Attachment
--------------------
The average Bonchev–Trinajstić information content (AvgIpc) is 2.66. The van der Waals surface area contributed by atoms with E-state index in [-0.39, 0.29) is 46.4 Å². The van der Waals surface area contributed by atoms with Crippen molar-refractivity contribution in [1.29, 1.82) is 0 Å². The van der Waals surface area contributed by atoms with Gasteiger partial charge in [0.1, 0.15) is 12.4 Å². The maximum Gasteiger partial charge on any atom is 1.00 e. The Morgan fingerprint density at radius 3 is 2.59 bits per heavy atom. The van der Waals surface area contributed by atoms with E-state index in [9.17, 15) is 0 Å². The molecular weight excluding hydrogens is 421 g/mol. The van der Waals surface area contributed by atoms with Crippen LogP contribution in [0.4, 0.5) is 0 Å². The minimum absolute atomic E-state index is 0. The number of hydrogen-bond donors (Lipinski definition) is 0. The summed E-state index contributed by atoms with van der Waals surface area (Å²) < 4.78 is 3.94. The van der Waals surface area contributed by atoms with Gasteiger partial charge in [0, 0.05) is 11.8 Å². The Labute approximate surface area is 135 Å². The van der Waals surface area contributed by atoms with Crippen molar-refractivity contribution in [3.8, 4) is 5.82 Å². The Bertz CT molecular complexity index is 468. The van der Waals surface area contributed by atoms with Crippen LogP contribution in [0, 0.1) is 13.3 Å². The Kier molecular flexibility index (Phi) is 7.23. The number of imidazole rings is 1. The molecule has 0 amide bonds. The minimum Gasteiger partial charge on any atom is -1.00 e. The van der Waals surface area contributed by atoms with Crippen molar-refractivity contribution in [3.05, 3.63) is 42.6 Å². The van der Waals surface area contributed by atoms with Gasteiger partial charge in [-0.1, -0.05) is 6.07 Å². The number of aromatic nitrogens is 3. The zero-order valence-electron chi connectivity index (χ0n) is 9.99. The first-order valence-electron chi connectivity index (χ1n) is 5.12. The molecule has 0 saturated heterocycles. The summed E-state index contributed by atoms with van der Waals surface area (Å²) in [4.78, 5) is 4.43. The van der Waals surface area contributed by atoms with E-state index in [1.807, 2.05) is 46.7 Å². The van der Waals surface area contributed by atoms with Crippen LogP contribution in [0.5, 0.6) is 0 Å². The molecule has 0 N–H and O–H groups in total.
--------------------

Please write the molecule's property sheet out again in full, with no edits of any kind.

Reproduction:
The average Bonchev–Trinajstić information content (AvgIpc) is 2.66. The van der Waals surface area contributed by atoms with E-state index in [-0.39, 0.29) is 46.4 Å². The van der Waals surface area contributed by atoms with Crippen molar-refractivity contribution in [1.29, 1.82) is 0 Å². The van der Waals surface area contributed by atoms with Gasteiger partial charge in [0.1, 0.15) is 12.4 Å². The maximum Gasteiger partial charge on any atom is 1.00 e. The Morgan fingerprint density at radius 3 is 2.59 bits per heavy atom. The van der Waals surface area contributed by atoms with E-state index in [9.17, 15) is 0 Å². The molecular weight excluding hydrogens is 421 g/mol. The van der Waals surface area contributed by atoms with Crippen LogP contribution in [0.4, 0.5) is 0 Å². The minimum absolute atomic E-state index is 0. The number of hydrogen-bond donors (Lipinski definition) is 0. The summed E-state index contributed by atoms with van der Waals surface area (Å²) < 4.78 is 3.94. The van der Waals surface area contributed by atoms with Gasteiger partial charge in [0, 0.05) is 11.8 Å². The Labute approximate surface area is 135 Å². The van der Waals surface area contributed by atoms with Crippen molar-refractivity contribution in [3.8, 4) is 5.82 Å². The Bertz CT molecular complexity index is 468. The van der Waals surface area contributed by atoms with Crippen LogP contribution in [0, 0.1) is 13.3 Å². The Kier molecular flexibility index (Phi) is 7.23. The number of imidazole rings is 1. The molecule has 0 amide bonds. The minimum Gasteiger partial charge on any atom is -1.00 e. The van der Waals surface area contributed by atoms with Crippen molar-refractivity contribution in [3.05, 3.63) is 42.6 Å². The van der Waals surface area contributed by atoms with Gasteiger partial charge in [-0.1, -0.05) is 6.07 Å². The number of aromatic nitrogens is 3. The zero-order valence-electron chi connectivity index (χ0n) is 9.99. The first-order valence-electron chi connectivity index (χ1n) is 5.12. The molecule has 0 saturated heterocycles. The summed E-state index contributed by atoms with van der Waals surface area (Å²) in [4.78, 5) is 4.43. The van der Waals surface area contributed by atoms with E-state index in [1.807, 2.05) is 46.7 Å². The van der Waals surface area contributed by atoms with Crippen LogP contribution in [0.5, 0.6) is 0 Å². The molecule has 0 N–H and O–H groups in total.